The irony is that the commonsense response itself has left the door open for certain creative opportunities.  Let's recall that the answer boils down to three statements.  (1) Books and music are separate artistic mediums. (2) If anyone wanted music to go along with their reading material, they would have find ways of incorporating it from vinyl, CDs, or clips off the Net.  Those are about the only options anyone has left in terms of where you can get music to listen to.  (3) The third and final option is to just use your imagination in order to fill in all the sonic gaps provided by the text, if any.

The good news is that it is possible to meet all three challenges, if you know how to do it.  Take Tolkien's aforementioned Fellowship, most Middle-Earth geeks already have a soundtrack all neatly laid out for them and waiting in the wings, thanks to, and courtesy of Howard Shore.  All anyone has to do is grab a headset, pop in the CD, open the book, press play, and begin to read.  All of that amounts to one way of proving that it is possible for books to have the potential for a soundtrack.

I'd like to see if it's possible to go a bit further than that.  I want to try something.  I don't know if it's new, or anything like that.  In fact all of the materials involved are all pretty darn old.  However there may be a lingering sense of novelty about the whole thing for those who've never tried or thought of it before.

What I'd like to do is take a random novel, a handful of old songs, and then see what happens when an imaginative attempt is made to combine the two.  I don't mean to create anything like a new hybrid medium where literature and music interchange with one another to the point of being indistinguishable.  Instead, I'm trying something that I might have got from Walt Disney.  Allow me to explain.  In his 1940 concert film, Fantasia, Disney took the concept of the animated film, and combined it with music in a variety of ways.  One of them was a mix of images and music, with the goal of setting up a mood or atmosphere.  This was done in the film with sequences like Toccata and Fugue.  Another was to use music in a way that told a story.  This goal was best on display in Night on Bald Mountain, The Rite of Spring, and The Sorcerer's Apprentice.  As it turns out, Fantasia was not the only time that Walt would find ways to utilize music in the service of a legit narrative.  One of my oldest childhood memories is seeing a Silly Symphonies adaptation of Peter and the Wolf.  It was an animated adaptation of the entire folktale, and it was free of any real dialogue from start to finish.  Instead, the symphonic score of the legend was used to punctuate and accentuate the action and story beats happening up on the screen.  The result was a film that used music to tell its story.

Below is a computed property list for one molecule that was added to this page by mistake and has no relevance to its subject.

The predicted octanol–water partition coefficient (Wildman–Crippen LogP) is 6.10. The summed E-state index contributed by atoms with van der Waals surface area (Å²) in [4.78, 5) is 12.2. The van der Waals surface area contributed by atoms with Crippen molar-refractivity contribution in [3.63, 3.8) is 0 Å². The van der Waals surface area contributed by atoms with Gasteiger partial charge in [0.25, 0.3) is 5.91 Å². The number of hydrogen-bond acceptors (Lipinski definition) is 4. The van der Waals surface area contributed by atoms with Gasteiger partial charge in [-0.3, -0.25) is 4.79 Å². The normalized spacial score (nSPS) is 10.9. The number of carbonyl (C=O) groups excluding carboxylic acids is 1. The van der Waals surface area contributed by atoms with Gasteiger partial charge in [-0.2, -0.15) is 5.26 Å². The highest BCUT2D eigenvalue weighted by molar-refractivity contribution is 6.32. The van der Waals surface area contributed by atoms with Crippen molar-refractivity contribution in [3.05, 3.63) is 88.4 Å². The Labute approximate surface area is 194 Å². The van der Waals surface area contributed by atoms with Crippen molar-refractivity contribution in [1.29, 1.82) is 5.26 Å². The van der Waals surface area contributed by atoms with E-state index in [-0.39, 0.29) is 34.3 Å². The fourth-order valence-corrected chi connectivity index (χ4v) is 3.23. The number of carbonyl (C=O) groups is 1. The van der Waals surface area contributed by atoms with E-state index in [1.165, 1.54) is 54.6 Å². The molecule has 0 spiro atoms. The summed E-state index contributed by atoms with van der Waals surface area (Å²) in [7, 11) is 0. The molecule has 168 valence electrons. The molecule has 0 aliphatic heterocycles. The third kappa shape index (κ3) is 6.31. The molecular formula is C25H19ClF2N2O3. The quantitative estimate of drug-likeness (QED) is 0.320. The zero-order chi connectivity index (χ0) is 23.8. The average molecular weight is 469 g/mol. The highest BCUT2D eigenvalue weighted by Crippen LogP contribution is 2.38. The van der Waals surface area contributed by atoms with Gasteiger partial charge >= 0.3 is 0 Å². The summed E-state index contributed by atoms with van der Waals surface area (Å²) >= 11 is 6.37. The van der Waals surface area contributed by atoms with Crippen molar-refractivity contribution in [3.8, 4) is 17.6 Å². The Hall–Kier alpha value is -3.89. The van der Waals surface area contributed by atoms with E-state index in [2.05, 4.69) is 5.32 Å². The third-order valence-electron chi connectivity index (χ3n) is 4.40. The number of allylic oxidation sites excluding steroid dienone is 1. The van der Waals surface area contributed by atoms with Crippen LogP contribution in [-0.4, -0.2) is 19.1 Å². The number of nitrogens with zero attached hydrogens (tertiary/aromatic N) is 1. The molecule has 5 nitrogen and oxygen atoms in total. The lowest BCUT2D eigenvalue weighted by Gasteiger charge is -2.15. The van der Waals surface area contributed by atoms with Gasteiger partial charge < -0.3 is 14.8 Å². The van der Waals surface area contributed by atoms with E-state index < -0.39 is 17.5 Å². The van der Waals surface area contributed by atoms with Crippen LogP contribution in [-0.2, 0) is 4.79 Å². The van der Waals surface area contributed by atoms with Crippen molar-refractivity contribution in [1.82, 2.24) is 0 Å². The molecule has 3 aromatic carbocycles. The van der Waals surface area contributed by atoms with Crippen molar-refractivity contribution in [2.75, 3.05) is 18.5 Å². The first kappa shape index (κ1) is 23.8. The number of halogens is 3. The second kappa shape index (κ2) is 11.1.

I think it's a technique that's been tried here and there, once or twice more, though it's never the sort of thing that has ever managed to really catch on with the public.  We seem to have reached a point where we tend to like our medias unmixed.  Part of the reason for this might be down to the ways we've allowed imaginations to shrink and atrophy with the passage of years.  It didn't use to be like this back in the days when everyone lived in forests, and no one could live anywhere else.  Back in the old, Medieval peasant cultures of Europe, most groups never minded if a fiddler decided to provide some violin accompaniment to retelling of an old folktale or legend such as that of Robin Hood.  In fact, such techniques were said to enhance the experience.  That's one of the reasons why storytelling minstrels flourished for such a long time in an age when books weren't really a thing like they are now (if they ever were).

I'd like to see if I can bring some of these old materials back in a minor way.  It's nothing major, just a brief moment's diversion.  What I'd like to do is take a text that lends itself easily to a musical soundtrack, and see what happens when we mentally use various Golden Oldies to provide something like a musical compliment or commentary for the text.  I think the best choice for now is to choose a book like Stephen King's Hearts in Atlantis.  I think this is the best course of action because King is a writer who likes to sprinkle the artifacts of pop-culture here and there throughout his works.  He can erase 99% percent of the world's population, and then have one of Marvin Gaye's songs start to play in an abandoned, imaginary record shop.  This makes King's work an ideal test case for my experiment.  I want to take the narrative beats of a novel like Hearts and see if it's possible to make a soundtrack for an already established text.  From here on in, I think it's best if I actually show what I intend to do, rather than just talking about it.  With that in mind, let's take a bit of mental leap and see if there's anything to find.